Obama Weathers the Wright Storm, Clinton Faces Credibility Problem.
Section 2: The Democratic Primary
Barack Obama maintains a 49%-39% lead over Hillary Clinton among Democratic and Democratic-leaning voters, despite heavy media coverage in the past week of Obama’s controversial former pastor. Obama’s advantage over Clinton is now about the same as it was before his losses in the March 4 primaries in Ohio and Texas (49%-40%).
Age, race and gender continue to be significant factors in the Democratic race. Obama enjoys strong support among men, younger voters and blacks, while Clinton does well among white women and older voters.
Obama leads Clinton among male Democratic voters by 21 points and holds an identical 21-point advantage among Democratic voters under age 50. Black Democratic voters express even greater support for Obama and favor him over Clinton by greater than three-to-one (67% to 22%).
Women are evenly divided between Obama and Clinton (44%-43%), but Clinton holds an 11-point lead among white women. Older voters continue to be a source of strong support for Clinton; she now holds a 51% to 33% advantage among voters ages 65 and older.
Obama leads Clinton by 17 points among liberal Democrats and runs as well among college graduates and those earning $75,000 a year or more. Clinton is more competitive with Obama – though still trails narrowly – among conservative Democrats and those with a high school education.
Fewer See Obama Winning Nomination
Most Democratic voters believe that Obama will capture the party’s nomination, but the percentage predicting an Obama victory has declined since late February. Currently, 57% of Democratic and Democratic-leaning voters believe that Obama is most likely to win the party’s nomination, while 28% expect Clinton to prevail. Last month, 70% said Obama was most likely to win compared with just 17% who expected Clinton to win.
Clinton’s supporters are much more optimistic about her chances than they were in late February. Today, by a 51%-33% margin they say that Clinton, rather than Obama, is most likely to win the nomination. This is a reversal from a month ago, when 52% of Clinton supporters believed that Obama would end up winning.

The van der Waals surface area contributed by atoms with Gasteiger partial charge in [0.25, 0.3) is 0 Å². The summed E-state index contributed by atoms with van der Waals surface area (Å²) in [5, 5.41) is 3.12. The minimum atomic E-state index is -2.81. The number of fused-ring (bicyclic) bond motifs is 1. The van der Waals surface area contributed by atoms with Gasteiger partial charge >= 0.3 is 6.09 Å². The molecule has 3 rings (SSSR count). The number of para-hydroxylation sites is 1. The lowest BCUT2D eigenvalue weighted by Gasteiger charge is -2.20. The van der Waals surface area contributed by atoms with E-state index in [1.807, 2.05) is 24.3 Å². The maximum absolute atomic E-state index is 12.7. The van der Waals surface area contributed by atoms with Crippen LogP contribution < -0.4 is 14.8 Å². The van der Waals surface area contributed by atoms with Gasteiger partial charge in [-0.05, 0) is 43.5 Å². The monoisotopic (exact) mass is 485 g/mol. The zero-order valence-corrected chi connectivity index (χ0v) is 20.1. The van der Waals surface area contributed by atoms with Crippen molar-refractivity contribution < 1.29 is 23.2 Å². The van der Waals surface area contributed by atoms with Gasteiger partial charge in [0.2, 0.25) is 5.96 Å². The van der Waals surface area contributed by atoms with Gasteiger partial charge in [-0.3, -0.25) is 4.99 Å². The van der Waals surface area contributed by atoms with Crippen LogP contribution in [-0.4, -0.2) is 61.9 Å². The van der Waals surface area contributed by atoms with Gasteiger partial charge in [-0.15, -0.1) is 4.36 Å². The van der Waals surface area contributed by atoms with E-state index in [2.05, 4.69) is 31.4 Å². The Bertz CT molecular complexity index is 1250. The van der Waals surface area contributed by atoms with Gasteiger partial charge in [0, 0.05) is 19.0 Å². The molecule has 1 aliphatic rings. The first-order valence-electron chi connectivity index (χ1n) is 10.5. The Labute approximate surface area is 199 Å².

Long Contest Worries More Obama Backers
The belief among Democratic voters that a long primary contest is a good thing for the party has declined, particularly among those who support Barack Obama. Currently, Democratic voters are split over whether it is good (44%) or bad (41%) for the party that the nominating contest has not been settled. A month ago, roughly twice as many said a lengthy contest was good for the party than said it was bad for the party (57% vs. 27%).
Clinton supporters are now somewhat more likely than Obama supporters to say it is a good thing that the race remains unsettled (48% of Clinton backers vs. 41% of Obama backers). In late February, more Obama supporters than Clinton supporters called the undecided nominating contest a good thing for the party (60% vs. 52%). Overall the share of Obama’s supporters who say the unsettled contest is good for the party has fallen 19 points in the past month, compared with just a four-point decline among Clinton supporters.
Little Bitterness, But Growing Dislike
Despite the concerns that Democratic voters express about the unresolved nomination contest, most say that the party will solidly unite behind the eventual nominee, whether it is Clinton or Obama. Two-thirds (66%) say the party will unite behind Obama if he is the nominee while about the same percentage (64%) expects the party to rally behind Clinton.